New variants of porcine epidemic diarrhea virus with large deletions in the spike protein, identified in the United States
The Porcine Epidemic Diarrhea virus (PEDV) is an enveloped, positive-sense, single-stranded RNA virus that belongs to the genus Alphacoronavirus. This virus is known to only infect pigs and causes acute diarrhea, vomiting, and generally has a mortality rate of greater than 50% in neonatal pigs. In spring 2013, PEDV emerged in the United States after a long history in Asia and Europe. This emergence caused severe economic losses, estimated between $900 million to $1.8 billion, for the pork industry and left approximately 7 million piglets dead. Currently in the US there are two main types of porcine epidemic diarrhea virus circulating, the original US-PEDV (non-S INDEL) and S-INDEL (first detected in samples collected in January, 2014).
Since 2016, several PEDV variants containing large deletions in the structural spike protein, designated as S1 N-terminal domain-deletion ( S1 NTD-del) variants, have been found in clinical samples of US swine. The spike (S) protein in the PED virus is divided into two functional domains, S1 and S2, that are responsible for receptor binding and virus-cell membrane fusion. The NTD of S1 is reported to bind to sialic acid which is present in the mucosal lining in the gastrointestinal tract of swine. This binding allows for the virus to attach to the cell and is believed to be important in the pathogenicity of the virus. Mutagenesis studies have shown that deletion of the NTD does not decrease the induction of virus neutralizing antibodies but does reduce the virus’s ability to cause disease in neonatal piglets.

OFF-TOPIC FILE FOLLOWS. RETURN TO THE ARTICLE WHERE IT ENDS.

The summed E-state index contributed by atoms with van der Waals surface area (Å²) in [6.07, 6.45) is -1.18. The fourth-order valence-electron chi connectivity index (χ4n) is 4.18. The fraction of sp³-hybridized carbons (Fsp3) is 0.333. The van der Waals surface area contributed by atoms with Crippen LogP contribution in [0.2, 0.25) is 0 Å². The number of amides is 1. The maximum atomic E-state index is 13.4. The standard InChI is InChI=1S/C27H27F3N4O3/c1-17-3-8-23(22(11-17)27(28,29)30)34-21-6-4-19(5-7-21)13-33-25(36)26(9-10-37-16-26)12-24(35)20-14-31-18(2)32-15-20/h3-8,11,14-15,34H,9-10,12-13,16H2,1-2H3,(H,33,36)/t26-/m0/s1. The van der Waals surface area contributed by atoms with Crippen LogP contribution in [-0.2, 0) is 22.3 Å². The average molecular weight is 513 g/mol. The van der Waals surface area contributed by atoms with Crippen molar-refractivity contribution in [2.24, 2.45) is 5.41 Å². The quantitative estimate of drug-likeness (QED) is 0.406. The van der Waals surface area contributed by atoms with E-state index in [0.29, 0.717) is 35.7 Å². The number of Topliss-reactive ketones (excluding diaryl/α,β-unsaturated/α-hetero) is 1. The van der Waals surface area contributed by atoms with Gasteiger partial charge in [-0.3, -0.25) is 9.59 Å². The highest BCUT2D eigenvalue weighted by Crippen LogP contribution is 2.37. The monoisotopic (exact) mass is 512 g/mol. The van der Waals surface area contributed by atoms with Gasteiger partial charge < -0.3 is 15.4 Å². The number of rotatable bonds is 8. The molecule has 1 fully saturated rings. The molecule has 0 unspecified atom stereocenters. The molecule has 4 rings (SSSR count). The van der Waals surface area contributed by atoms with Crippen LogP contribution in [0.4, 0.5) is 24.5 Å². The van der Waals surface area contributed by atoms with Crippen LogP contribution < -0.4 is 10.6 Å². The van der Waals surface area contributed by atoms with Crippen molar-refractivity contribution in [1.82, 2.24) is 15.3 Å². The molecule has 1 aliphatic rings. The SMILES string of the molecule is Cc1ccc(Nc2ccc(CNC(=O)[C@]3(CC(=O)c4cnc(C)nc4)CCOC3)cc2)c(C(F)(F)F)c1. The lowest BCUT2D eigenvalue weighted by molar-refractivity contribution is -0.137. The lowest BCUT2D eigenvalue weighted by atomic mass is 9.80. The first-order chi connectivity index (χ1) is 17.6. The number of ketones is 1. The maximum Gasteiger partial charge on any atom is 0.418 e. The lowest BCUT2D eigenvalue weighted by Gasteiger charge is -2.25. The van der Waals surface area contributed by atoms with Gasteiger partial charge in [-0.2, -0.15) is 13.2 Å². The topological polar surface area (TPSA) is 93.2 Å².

In this report, US-PEDV, S INDEL, and a unique variant virus were detected using RT-PCR from 29 clinical fecal and oral fluid samples. Four isolates were found to be very similar to previously reported and characterized variants of PEDV. Two new S1 NTD-del variants were found; one containing a 202-amino acid-deletion and the second containing a 201-amino acid-deletion. It was also found that there was a coinfection of the original US-PEDV and S1 NTD-del PEDV variant strains in US piglets. This information goes to show that PEDV is continually changing and could potentially be responsible for disease pattern changes in the future.
Transmissible gastroenteritis virus (TGEV), a coronavirus closely related to PEDV, and its S1 NTD-del variant porcine respiratory coronavirus (PRCV) present an interesting example of the importance of the S protein for swine alphacoronavirus pathogenicity. PRCV has an affinity for swine respiratory cells while TGEV targets porcine gastrointestinal cells. While TGEV produces significant diarrheal disease in pigs, PRCV produces a mild respiratory disease. The shared immunogenicity between the two viruses, combined with widespread prevalence of PRCV, has lessened the clinical impact of TGEV in many places. So, applying this theory, it could be said that PEDV could be evolving in such a way that TGEV did thus creating a natural variant resulting in immunity to the original highly virulent strain of PEDV. It is possible that the decreased incidence of large scale PEDV outbreaks and persistent infections is due to co-infection with S1 NTD-del PEDV variants that stimulate population immunity against virulent US PEDV.
Ohio Department of Agriculture Intern, USA
Morehead State University, B.S. Veterinary Science, USA
New variants of porcine epidemic diarrhea virus with large deletions in the spike protein, identified in the United States, 2016-2017.
Su Y, Hou Y, Prarat M, Zhang Y, Wang Q
Arch Virol. 2018 Sep